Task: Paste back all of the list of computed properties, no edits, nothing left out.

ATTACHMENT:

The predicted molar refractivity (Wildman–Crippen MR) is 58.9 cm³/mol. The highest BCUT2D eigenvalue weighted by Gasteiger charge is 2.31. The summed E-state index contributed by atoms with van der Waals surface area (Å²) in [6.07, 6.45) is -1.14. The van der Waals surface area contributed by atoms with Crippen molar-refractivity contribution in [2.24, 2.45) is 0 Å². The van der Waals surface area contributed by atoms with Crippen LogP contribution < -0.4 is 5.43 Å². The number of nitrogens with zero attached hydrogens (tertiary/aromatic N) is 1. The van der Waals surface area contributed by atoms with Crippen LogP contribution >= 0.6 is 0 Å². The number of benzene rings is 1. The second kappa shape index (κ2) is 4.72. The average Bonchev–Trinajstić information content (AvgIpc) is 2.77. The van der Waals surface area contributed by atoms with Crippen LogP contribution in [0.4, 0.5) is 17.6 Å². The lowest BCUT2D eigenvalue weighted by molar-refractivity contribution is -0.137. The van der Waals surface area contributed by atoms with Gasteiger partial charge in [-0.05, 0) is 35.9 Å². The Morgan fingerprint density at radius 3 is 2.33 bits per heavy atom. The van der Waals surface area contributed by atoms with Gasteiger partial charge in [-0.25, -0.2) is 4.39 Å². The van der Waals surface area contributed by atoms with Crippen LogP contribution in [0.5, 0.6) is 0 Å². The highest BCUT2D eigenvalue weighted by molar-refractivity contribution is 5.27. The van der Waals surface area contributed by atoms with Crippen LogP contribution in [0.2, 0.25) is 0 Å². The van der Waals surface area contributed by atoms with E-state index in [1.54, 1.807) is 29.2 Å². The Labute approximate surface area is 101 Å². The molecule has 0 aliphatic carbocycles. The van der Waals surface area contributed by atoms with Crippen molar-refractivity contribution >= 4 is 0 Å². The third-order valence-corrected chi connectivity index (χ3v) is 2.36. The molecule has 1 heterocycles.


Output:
The predicted molar refractivity (Wildman–Crippen MR) is 58.9 cm³/mol. The highest BCUT2D eigenvalue weighted by Gasteiger charge is 2.31. The summed E-state index contributed by atoms with van der Waals surface area (Å²) in [6.07, 6.45) is -1.14. The van der Waals surface area contributed by atoms with Crippen molar-refractivity contribution in [2.24, 2.45) is 0 Å². The van der Waals surface area contributed by atoms with Crippen LogP contribution < -0.4 is 5.43 Å². The number of nitrogens with zero attached hydrogens (tertiary/aromatic N) is 1. The van der Waals surface area contributed by atoms with Crippen LogP contribution >= 0.6 is 0 Å². The number of benzene rings is 1. The second kappa shape index (κ2) is 4.72. The average Bonchev–Trinajstić information content (AvgIpc) is 2.77. The van der Waals surface area contributed by atoms with Crippen LogP contribution in [0.4, 0.5) is 17.6 Å². The lowest BCUT2D eigenvalue weighted by molar-refractivity contribution is -0.137. The van der Waals surface area contributed by atoms with Gasteiger partial charge in [-0.05, 0) is 35.9 Å². The Morgan fingerprint density at radius 3 is 2.33 bits per heavy atom. The van der Waals surface area contributed by atoms with Gasteiger partial charge in [-0.25, -0.2) is 4.39 Å². The van der Waals surface area contributed by atoms with Crippen LogP contribution in [0.5, 0.6) is 0 Å². The highest BCUT2D eigenvalue weighted by molar-refractivity contribution is 5.27. The van der Waals surface area contributed by atoms with Crippen LogP contribution in [0.2, 0.25) is 0 Å². The van der Waals surface area contributed by atoms with E-state index in [1.54, 1.807) is 29.2 Å². The Labute approximate surface area is 101 Å². The molecule has 0 aliphatic carbocycles. The van der Waals surface area contributed by atoms with Crippen molar-refractivity contribution >= 4 is 0 Å². The third-order valence-corrected chi connectivity index (χ3v) is 2.36. The molecule has 1 heterocycles.